Moreover, the nature of the situation makes it difficult to tackle from an organizational standpoint. To what extent is the rise of anti-political movements with IMVE links a national security threat versus a public safety or police issue? Or is this kind of extremism instead a policy challenge for the kinds of government institutions responsible for promoting citizenship and values? And if so, should this challenge be dealt with at the national level, or at the provincial or municipal level? Or might it even require international coordination, as individuals in these groups share ideas and make plans across borders?
A longer-term issue will be protecting the nature of our democracies themselves. Participation in public life, and the ability for citizens to interact with the government that represents them, is fundamentally important. But how can agencies in charge of protecting democratic institutions strike a balance that preserves access to them while also mitigating the risk of spontaneous or loosely organized violence that is increasingly present? Moreover, this threat is moving beyond national capitals and to the offices and homes of representatives and other political figures — areas far removed from heavily surveilled and protected seats of government. This presents a new threat of smaller acts of localized violence, which will have a chilling effect on the openness of our democracy.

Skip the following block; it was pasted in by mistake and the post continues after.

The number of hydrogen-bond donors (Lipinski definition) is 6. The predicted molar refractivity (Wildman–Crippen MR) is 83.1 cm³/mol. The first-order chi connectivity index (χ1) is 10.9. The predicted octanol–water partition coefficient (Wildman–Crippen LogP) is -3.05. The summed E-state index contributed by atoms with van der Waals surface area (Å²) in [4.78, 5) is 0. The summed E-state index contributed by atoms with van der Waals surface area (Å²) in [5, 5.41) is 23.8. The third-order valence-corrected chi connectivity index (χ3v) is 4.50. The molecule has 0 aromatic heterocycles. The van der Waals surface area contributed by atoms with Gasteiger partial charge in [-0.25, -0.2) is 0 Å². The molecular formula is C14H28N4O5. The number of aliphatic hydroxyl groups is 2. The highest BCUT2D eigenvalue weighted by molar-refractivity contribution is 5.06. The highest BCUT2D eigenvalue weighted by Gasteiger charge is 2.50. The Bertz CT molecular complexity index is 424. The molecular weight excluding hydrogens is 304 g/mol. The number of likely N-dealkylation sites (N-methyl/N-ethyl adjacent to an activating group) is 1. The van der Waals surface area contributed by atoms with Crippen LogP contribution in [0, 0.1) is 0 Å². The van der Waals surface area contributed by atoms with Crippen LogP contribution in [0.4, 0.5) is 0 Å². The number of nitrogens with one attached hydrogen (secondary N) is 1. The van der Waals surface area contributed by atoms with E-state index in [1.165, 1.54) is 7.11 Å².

Western societies have met the challenge of political violence before – but never on the same scale, or channelled through as many diffuse networks, as is the case today. Moreover, it is not clear what will happen to extremist or violent groups once the pandemic and its associated restrictions have lifted. It is possible they may dissipate as people return to their everyday lives and become less interested in the less-tangible conspiratorial aspects of these movements. However, it is equally likely that far-right extremists will use their new-found connections to push other racist, xenophobic and sexist narratives in an attempt to mainstream their ideas, and champion politicians who share these views.
The trend in several Western countries, including in the just-completed Canadian election campaign, is not encouraging. Governments in democratic nations need to turn their attention to this now, giving careful thought to how they can use the tools at their disposal, before it becomes further entrenched.